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J Intern Med. 2003 Aug;254(2):140-6.

Oestrogen receptor alpha gene polymorphism is related to aortic valve sclerosis in postmenopausal women.

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Sports Medicine Unit, Department of Perioperative Sciences, National Institute for Working Life, Umeå, Sweden.



Aortic valvular sclerosis (AS) is an inflammatory process and not a result of normal ageing. The sclerotic process is accelerated by risk factors such as smoking and high cholesterol levels. The genetic factors for the development of AS are however unknown. Therefore the purpose of the present study was to investigate whether polymorphisms in the oestrogen receptor alpha (ORalpha) gene and in the transforming growth factor beta (TGF-beta1) gene were related to the presence of AS in postmenopausal women.


Case-control study.


Relationships were tested between polymorphisms in the ORalpha gene defined by the restriction enzymes PvuII and XbaI, and in the TGF-beta1 gene defined by AocI, and AS, lipid levels, and lipoprotein(a) [Lp(a)] in 41 postmenopausal female patients and 41 age- and sex-matched controls. These polymorphisms were also tested in relation to lipid levels and Lp(a), in 99 healthy Caucasian girls, aged 16.9 +/- 1.2 years.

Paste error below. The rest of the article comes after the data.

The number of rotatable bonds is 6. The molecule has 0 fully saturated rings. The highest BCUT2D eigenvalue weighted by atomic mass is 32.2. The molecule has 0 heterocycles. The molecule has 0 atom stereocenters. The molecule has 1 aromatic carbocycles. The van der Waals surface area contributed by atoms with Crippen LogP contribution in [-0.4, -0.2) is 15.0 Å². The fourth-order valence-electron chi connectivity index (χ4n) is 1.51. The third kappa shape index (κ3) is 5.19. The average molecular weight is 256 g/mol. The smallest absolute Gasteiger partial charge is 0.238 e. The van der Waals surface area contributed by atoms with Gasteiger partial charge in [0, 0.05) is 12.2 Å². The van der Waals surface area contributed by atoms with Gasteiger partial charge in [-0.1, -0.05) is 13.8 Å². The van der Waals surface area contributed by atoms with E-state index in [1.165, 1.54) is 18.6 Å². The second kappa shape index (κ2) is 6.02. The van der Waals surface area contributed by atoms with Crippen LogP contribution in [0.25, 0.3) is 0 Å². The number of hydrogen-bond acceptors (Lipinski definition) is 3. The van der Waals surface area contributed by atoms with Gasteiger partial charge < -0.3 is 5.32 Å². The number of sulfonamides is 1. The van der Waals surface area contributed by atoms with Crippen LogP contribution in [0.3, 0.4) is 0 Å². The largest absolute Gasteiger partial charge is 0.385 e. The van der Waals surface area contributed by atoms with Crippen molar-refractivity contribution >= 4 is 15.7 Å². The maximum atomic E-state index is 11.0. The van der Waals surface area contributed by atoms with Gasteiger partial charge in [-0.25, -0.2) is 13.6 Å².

In the postmenopausal patients and age-matched controls, the PvuII polymorphism was independently associated with an increased risk of AS [odds ratio (OR) = 3.38; 95% confidence interval (CI) 1.13-10.09). A genotype defined by at least one restriction site in the PvuII polymorphism and two restriction sites in the TGF-beta1 polymorphism was related to a highly significantly increased risk of AS (OR = 4.58; 95% CI 1.68-12.51). In the adolescent female cohort, presence of two restriction sites in the PvuII polymorphism was associated with higher levels of total cholesterol (TC) (P = 0.02), and low-density lipoprotein cholesterol (LDL) (P = 0.04).


We have demonstrated that the PvuII polymorphism in the ORalpha gene is related to both the presence of AS in postmenopausal women and to lipid levels in adolescent females, suggesting that this polymorphism may influence the risk of AS partly by affecting lipid levels.

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